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By we I mean ML researchers that work on ML theory or algorithms. Not people that develop frameworks. I do both (work on theory and develop a framework) but most ML researchers I know are only users of frameworks.

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I don’t understand? Have you used Flux? It’s very transparent and reads almost exactly how the mathematics to perform machine learning work.

It’s really not about “tricks”, it’s more legible to read than pytorch which is far more readable than say tensorflow. Of course those are subjective comments, but to me, flux is about as obvious as it gets. You want to reverse you’re gradient go ahead, you want to do RNN’s - easy, wanna do a bunch of CNN’s fire away, need a really fancy custom loss function - nothing stopping you. Am I missing something?

Is there some series of missing functionality you wish was available? Maybe some high-level wrappers for cook-book neural networks? If that’s the case, a determined individual could probably have most of the essentials written in a few days or something.

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By we I mean ML researchers that work on ML theory or algorithms.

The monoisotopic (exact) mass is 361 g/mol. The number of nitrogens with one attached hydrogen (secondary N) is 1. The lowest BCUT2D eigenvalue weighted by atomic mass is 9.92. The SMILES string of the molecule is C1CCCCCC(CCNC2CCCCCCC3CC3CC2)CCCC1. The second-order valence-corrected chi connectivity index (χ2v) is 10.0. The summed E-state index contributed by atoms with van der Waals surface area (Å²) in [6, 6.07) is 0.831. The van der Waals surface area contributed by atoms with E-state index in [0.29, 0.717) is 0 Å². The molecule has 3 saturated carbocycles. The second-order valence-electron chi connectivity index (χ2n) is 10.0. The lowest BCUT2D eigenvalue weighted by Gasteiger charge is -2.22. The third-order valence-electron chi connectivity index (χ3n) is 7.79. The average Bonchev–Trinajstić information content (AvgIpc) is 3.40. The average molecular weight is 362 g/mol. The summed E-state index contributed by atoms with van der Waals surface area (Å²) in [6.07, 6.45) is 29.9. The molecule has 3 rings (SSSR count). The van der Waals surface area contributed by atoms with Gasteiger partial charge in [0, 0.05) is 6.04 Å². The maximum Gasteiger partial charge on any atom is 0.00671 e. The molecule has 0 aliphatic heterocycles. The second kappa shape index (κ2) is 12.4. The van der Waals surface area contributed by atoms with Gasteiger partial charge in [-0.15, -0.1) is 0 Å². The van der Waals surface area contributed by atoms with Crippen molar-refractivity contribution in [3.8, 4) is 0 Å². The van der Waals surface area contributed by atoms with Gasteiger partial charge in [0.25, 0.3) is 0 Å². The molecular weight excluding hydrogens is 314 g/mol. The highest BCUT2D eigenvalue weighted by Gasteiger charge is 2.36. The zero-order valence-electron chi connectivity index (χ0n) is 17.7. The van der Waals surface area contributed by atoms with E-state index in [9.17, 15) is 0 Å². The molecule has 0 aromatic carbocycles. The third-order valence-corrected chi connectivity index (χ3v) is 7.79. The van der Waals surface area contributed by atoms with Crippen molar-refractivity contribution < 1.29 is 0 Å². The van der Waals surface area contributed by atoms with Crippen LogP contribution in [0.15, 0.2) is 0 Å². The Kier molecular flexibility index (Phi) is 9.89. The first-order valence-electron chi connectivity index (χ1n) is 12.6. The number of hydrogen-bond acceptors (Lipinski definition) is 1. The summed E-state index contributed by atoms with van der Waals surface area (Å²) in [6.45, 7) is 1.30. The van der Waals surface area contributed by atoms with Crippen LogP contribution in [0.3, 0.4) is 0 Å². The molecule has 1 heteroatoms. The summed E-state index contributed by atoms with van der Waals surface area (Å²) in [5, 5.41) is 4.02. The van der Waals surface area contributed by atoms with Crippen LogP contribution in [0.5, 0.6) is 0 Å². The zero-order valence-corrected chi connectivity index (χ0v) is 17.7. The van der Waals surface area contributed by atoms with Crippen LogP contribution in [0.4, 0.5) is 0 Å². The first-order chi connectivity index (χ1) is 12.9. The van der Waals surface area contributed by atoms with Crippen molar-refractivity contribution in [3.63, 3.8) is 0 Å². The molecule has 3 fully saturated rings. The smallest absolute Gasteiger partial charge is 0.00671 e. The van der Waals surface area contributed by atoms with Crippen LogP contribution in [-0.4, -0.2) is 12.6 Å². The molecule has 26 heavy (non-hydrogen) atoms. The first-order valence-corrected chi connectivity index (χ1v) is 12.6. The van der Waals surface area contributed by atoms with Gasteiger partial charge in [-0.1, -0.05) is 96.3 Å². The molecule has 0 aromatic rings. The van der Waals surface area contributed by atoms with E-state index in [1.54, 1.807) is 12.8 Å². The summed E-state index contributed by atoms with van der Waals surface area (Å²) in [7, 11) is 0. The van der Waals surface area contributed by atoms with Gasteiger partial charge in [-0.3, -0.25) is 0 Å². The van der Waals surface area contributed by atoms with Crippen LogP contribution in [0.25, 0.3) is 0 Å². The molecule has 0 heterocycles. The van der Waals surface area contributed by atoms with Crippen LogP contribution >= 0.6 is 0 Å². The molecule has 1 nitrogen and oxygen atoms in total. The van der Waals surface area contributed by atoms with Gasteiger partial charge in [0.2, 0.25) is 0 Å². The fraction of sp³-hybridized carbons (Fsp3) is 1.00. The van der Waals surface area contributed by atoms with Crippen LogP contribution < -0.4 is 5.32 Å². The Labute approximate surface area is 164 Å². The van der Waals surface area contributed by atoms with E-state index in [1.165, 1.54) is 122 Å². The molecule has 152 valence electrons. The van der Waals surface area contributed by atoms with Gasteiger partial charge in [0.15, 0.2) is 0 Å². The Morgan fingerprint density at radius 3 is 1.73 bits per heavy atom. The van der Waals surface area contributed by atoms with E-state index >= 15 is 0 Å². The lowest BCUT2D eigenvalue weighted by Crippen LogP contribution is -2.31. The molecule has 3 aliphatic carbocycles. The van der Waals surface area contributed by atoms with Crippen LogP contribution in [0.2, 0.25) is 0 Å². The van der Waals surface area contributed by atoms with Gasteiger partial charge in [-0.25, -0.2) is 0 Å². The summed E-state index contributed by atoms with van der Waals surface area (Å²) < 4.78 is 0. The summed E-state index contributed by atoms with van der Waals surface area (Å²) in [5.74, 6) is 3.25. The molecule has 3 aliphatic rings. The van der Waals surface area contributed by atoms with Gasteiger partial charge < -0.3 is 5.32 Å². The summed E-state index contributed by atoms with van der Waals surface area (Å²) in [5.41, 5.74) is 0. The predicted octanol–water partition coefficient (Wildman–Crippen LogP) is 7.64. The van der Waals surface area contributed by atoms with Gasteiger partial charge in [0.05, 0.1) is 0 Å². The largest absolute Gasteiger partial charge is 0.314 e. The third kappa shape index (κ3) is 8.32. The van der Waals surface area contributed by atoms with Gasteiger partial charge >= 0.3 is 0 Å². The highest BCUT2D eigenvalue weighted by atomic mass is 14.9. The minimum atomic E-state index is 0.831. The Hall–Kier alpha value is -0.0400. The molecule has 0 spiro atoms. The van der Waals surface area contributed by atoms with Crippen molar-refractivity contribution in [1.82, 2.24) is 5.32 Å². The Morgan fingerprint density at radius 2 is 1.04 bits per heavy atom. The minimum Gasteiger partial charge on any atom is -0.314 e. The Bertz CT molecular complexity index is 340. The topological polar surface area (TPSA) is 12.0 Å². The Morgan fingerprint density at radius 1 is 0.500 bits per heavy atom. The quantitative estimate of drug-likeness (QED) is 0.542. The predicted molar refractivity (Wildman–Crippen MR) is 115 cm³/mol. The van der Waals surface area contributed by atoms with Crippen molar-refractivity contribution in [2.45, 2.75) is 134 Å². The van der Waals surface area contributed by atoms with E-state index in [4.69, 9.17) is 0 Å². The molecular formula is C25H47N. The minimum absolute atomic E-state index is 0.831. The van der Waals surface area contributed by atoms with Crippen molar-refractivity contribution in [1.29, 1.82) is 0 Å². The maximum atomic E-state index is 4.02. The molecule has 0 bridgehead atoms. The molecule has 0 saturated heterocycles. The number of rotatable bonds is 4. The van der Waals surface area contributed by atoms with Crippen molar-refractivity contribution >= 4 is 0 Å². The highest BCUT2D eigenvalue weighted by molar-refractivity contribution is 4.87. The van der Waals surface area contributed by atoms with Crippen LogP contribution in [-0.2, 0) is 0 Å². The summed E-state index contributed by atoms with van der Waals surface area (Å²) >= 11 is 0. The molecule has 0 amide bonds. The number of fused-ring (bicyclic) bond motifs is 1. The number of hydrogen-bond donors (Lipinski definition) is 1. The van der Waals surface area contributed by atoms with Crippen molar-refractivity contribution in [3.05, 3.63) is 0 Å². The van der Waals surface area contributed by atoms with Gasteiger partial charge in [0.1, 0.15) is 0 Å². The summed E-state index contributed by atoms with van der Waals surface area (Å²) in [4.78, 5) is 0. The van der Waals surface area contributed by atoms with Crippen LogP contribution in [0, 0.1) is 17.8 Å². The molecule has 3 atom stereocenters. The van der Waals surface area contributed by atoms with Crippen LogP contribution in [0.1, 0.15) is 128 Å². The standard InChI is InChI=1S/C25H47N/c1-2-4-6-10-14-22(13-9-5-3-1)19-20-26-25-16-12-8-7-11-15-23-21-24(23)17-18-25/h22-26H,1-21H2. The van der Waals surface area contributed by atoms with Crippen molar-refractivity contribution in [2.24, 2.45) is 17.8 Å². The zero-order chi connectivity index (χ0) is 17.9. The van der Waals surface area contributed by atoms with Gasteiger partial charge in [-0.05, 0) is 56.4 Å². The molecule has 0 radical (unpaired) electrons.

If you’re developing new algorithms I don’t see how you can rely only on existing frameworks. What if the framework developer didn’t anticipate the needs of your new algorithm ?


I’m not arguing against Julia or Flux or KNet. I’m using Julia exclusively for my research since late 2015. I’m arguing that the implementation details of a framework, e.g. whether it is implemented in pure Julia or a mix of languages, is not necessary important for every ML researcher.

Most of the python based frameworks are sufficiently flexible to implement new algorithms or models. Otherwise researcher would not use them.


One last thing. I think it really depends on your area of research in machine learning. Deep learning is only one of many fields and probably the one with the least benefits when moving towards Julia at the moment. But that might change depending on the kind of topics people are focusing on. Other areas might have larger benefits like myself.